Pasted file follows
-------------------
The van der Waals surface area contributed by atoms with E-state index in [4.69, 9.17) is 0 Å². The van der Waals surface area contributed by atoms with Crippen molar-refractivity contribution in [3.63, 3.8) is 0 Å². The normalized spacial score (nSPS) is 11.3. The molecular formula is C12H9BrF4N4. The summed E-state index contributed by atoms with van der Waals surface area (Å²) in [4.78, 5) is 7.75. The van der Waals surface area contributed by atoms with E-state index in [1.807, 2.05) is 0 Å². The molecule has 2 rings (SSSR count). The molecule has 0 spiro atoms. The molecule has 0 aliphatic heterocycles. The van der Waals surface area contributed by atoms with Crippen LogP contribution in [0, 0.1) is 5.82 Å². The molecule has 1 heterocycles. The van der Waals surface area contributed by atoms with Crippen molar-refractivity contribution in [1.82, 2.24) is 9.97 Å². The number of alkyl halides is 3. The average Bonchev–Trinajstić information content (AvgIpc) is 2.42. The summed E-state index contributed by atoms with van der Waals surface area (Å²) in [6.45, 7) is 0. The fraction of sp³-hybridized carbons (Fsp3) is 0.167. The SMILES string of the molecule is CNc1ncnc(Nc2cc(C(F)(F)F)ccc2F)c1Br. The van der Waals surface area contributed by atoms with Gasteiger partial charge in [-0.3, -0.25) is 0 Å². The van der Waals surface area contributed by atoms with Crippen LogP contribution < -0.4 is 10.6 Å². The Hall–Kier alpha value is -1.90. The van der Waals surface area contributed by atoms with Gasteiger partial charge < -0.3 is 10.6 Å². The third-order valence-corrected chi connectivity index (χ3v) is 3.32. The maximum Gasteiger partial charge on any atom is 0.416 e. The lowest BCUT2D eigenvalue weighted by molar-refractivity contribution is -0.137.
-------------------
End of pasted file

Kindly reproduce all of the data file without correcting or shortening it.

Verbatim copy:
The van der Waals surface area contributed by atoms with E-state index in [4.69, 9.17) is 0 Å². The van der Waals surface area contributed by atoms with Crippen molar-refractivity contribution in [3.63, 3.8) is 0 Å². The normalized spacial score (nSPS) is 11.3. The molecular formula is C12H9BrF4N4. The summed E-state index contributed by atoms with van der Waals surface area (Å²) in [4.78, 5) is 7.75. The van der Waals surface area contributed by atoms with E-state index in [1.807, 2.05) is 0 Å². The molecule has 2 rings (SSSR count). The molecule has 0 spiro atoms. The molecule has 0 aliphatic heterocycles. The van der Waals surface area contributed by atoms with Crippen LogP contribution in [0, 0.1) is 5.82 Å². The molecule has 1 heterocycles. The van der Waals surface area contributed by atoms with Crippen molar-refractivity contribution in [1.82, 2.24) is 9.97 Å². The number of alkyl halides is 3. The average Bonchev–Trinajstić information content (AvgIpc) is 2.42. The summed E-state index contributed by atoms with van der Waals surface area (Å²) in [6.45, 7) is 0. The fraction of sp³-hybridized carbons (Fsp3) is 0.167. The SMILES string of the molecule is CNc1ncnc(Nc2cc(C(F)(F)F)ccc2F)c1Br. The van der Waals surface area contributed by atoms with Gasteiger partial charge in [-0.3, -0.25) is 0 Å². The van der Waals surface area contributed by atoms with Crippen LogP contribution < -0.4 is 10.6 Å². The Hall–Kier alpha value is -1.90. The van der Waals surface area contributed by atoms with Gasteiger partial charge < -0.3 is 10.6 Å². The third-order valence-corrected chi connectivity index (χ3v) is 3.32. The maximum Gasteiger partial charge on any atom is 0.416 e. The lowest BCUT2D eigenvalue weighted by molar-refractivity contribution is -0.137.